LOS ANGELES — The Master of Fine Arts, known as MFA, has long been considered an advantageous if not indispensable step on the path to becoming a full-fledged artist. Over the past several decades, Los Angeles has been recognized as a hotbed of artistic education, with a handful of art schools turning out waves of newly minted MFAs each spring. But as the cost of living and attending art school in the city has ballooned alongside the growth of these programs, are art students still flocking to them in the same numbers they once were?
Based on figures from LA-area art schools shared with Hyperallergic, the answer, for the most part, is more nuanced than one might expect: Yes, MFA enrollments are still high, but some schools have experienced a modest though not insignificant decline. The California Institute of the Arts (CalArts), the largest graduate-level art school in the area, had 1,372 applicants in 2014, 242 of whom attended that year. In 2023, those figures dropped slightly to 1,191 applicants, with 196 attending — a 19% dip in enrollment. Otis College of Art & Design had 32 MFA Fine Arts students enrolled in 2018 and 25 in 2022. Figures for other schools, including the University of Southern California Roski School of Art and Design (USC), University of California, Los Angeles (UCLA), and University of California, Irvine (UCI) were more consistent, though it should be noted that they have far fewer students than CalArts, some with as few as seven or eight per cohort, like USC.
Notably, applications to USC’s MFA program dropped from a high of 398 in 2014 to 90 in 2016, though presumably this is related to the program’s near-collapse in 2015. In 2023, the program received 106 applications. UC Irvine received 173 MFA applications in 2019, which dropped to 149 in 2020 and 126 in 2021. Presumably, the COVID-19 pandemic is partly responsible for these declines as well.
Speaking more broadly about MFA programs nationwide, Deborah Obalil, president and executive director of the Association of Independent Colleges of Art & Design (AICAD), told Hyperallergic that there was a peak in MFA enrollment in 2011, with a slight decline since then — in keeping with higher education overall, which has experienced a 15% drop.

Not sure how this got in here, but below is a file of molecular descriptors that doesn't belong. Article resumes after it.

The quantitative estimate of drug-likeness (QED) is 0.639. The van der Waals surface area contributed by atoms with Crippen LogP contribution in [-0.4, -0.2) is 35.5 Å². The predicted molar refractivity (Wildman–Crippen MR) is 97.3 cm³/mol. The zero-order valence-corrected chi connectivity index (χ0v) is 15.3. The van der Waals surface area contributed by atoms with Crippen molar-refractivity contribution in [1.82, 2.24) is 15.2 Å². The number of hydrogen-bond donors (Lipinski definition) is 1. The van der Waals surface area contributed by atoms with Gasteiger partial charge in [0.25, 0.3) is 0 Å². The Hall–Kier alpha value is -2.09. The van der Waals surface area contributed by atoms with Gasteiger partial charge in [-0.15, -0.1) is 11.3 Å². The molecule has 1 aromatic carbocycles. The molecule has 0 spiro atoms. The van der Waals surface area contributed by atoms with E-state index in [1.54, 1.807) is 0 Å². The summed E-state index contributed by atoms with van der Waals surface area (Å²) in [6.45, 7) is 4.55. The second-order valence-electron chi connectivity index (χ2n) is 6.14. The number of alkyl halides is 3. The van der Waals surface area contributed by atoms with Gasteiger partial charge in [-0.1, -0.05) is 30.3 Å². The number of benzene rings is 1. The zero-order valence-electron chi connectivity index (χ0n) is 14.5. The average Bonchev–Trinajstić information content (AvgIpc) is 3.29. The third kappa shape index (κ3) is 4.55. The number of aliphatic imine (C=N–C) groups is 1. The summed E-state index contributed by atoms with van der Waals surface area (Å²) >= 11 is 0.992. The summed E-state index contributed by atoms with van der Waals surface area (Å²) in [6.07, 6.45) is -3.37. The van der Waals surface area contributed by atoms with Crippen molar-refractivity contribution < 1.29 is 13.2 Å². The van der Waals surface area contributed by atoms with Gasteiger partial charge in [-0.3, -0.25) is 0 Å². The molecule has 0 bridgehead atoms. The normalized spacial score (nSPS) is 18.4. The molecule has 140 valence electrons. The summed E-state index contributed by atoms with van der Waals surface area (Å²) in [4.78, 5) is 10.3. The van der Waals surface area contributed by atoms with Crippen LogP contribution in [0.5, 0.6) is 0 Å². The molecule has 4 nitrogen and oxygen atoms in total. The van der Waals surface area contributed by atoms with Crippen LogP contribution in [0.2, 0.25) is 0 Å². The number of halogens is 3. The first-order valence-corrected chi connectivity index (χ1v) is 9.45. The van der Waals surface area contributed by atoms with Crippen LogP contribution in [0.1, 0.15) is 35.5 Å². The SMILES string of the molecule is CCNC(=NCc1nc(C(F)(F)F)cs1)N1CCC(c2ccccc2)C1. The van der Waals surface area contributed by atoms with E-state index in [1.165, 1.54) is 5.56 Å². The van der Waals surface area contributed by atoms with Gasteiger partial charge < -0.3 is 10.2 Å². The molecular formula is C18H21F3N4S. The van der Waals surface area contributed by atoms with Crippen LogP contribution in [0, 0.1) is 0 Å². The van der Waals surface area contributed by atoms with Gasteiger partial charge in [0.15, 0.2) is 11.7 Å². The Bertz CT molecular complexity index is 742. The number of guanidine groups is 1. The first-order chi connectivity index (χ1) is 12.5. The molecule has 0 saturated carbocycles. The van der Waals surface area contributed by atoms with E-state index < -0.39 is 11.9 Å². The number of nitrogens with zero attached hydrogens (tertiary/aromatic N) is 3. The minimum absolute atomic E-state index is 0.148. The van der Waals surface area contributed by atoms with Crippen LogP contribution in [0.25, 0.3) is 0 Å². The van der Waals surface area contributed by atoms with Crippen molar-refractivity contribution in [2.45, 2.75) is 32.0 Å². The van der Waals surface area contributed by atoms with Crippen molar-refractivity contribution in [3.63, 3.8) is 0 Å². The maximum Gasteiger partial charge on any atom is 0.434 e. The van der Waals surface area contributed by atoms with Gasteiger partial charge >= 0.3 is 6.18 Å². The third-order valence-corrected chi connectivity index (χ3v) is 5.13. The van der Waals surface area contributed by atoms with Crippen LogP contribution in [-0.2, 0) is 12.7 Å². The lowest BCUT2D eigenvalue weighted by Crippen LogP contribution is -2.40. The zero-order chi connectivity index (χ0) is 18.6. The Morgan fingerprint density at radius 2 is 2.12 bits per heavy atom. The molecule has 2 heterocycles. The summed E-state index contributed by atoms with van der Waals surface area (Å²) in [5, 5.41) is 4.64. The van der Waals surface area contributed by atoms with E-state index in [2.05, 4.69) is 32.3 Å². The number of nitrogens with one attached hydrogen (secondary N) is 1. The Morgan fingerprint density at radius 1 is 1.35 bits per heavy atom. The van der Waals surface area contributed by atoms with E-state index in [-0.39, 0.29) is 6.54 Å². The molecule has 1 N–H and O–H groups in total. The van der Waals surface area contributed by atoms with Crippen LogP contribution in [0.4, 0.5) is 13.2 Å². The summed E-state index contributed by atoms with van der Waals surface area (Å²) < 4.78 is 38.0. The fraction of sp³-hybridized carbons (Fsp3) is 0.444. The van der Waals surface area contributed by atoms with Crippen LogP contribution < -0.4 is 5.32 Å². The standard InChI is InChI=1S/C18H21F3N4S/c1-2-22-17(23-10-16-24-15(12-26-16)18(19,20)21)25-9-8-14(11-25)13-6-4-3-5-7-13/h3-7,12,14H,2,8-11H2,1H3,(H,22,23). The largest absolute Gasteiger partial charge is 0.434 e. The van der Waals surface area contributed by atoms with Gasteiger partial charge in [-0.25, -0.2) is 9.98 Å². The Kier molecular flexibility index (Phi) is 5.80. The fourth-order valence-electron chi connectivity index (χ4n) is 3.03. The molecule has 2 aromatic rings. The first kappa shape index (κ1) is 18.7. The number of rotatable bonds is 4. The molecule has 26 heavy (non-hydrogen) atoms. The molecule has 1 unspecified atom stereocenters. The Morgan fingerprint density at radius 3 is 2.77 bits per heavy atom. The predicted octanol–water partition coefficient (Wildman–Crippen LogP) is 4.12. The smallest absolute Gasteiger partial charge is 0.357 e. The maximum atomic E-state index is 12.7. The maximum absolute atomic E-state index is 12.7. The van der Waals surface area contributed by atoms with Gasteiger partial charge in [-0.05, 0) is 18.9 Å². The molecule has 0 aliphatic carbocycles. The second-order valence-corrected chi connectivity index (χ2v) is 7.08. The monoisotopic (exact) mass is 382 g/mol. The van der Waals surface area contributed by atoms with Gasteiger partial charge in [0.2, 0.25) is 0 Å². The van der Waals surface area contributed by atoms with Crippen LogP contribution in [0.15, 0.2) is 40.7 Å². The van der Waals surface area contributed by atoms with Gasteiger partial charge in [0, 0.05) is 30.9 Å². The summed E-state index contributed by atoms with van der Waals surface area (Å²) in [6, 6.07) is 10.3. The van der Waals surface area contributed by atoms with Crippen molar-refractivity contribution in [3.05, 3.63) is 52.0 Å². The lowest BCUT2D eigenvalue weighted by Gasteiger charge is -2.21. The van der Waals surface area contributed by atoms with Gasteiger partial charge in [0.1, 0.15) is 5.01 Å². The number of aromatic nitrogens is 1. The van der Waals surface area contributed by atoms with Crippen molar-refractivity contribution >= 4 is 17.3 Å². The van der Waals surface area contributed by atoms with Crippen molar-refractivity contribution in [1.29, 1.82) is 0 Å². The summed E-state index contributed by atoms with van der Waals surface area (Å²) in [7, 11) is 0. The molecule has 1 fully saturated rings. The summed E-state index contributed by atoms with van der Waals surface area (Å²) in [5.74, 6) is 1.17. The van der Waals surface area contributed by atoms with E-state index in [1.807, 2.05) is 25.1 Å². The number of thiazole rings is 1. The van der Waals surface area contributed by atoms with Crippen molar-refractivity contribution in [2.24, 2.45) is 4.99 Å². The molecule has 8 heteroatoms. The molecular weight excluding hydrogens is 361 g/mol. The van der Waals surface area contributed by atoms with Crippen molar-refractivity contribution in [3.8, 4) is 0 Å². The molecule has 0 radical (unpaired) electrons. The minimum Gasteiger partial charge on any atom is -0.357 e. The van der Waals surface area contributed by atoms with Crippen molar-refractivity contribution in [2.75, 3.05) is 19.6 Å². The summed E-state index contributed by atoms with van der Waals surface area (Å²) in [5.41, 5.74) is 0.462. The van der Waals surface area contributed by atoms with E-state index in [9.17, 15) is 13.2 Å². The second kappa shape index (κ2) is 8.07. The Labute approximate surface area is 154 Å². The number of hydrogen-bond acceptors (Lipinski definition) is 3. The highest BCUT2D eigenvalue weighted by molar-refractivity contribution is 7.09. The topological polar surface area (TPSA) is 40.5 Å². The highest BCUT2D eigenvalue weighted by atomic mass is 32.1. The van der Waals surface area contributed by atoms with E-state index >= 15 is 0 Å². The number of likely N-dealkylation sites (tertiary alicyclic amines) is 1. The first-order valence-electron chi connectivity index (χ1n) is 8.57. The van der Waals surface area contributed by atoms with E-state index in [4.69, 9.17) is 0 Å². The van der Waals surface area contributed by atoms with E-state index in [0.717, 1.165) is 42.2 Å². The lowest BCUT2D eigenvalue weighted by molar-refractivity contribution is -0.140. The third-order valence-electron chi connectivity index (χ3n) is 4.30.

“It’s not surprising that graduate enrollment in the arts has mirrored this larger trend,” she says. She suggests that a decreasing birth rate and increasing cost of higher education are partly to blame, adding that “overall, folks are understandably making different choices.”
In light of the Supreme Court’s recent rulings striking down affirmative action in college admissions and President Biden’s student-loan forgiveness program, it is conceivable that the intersection of race and class will become even more fraught as challenges mount for economically underprivileged art students and applicants of color.
“I think it’s likely to lead to more international POC students who pay full ride and fewer subsidized or domestic POC students, which means students overall will be more removed from the political realities of race in the United States,” Anuradha Vikram, a curator, writer, and part-time lecturer who has taught at UCLA, USC, CalArts, and Otis told Hyperallergic.
Amelia Jones, a writer and professor at the USC Roski School of Art & Design who is currently writing a book about the phenomenon of the neoliberal university, doesn’t think the ruling would directly impact MFA applicants, but could still affect MFA programs.
“Graduate programs in general and certainly not MFA programs in particular are not using affirmative action guidelines such as those rejected by the Supreme Court … There is, however, potential for universities overreacting to the ruling and proactively applying the anti-diversity idea to broad areas of the university, which very unfortunately would affect upper level staff hires as well as faculty hires and graduate programs,” Jones told Hyperallergic.
“The ruling on overturning Biden’s attempt to cancel student debt will have much more immediate effect on MFA students, no question,” Jones added. “The absurdity of running educational institutions by putting people in debt is now clear and this whole system should be wiped out and reorganized so that this doesn’t happen in the future.”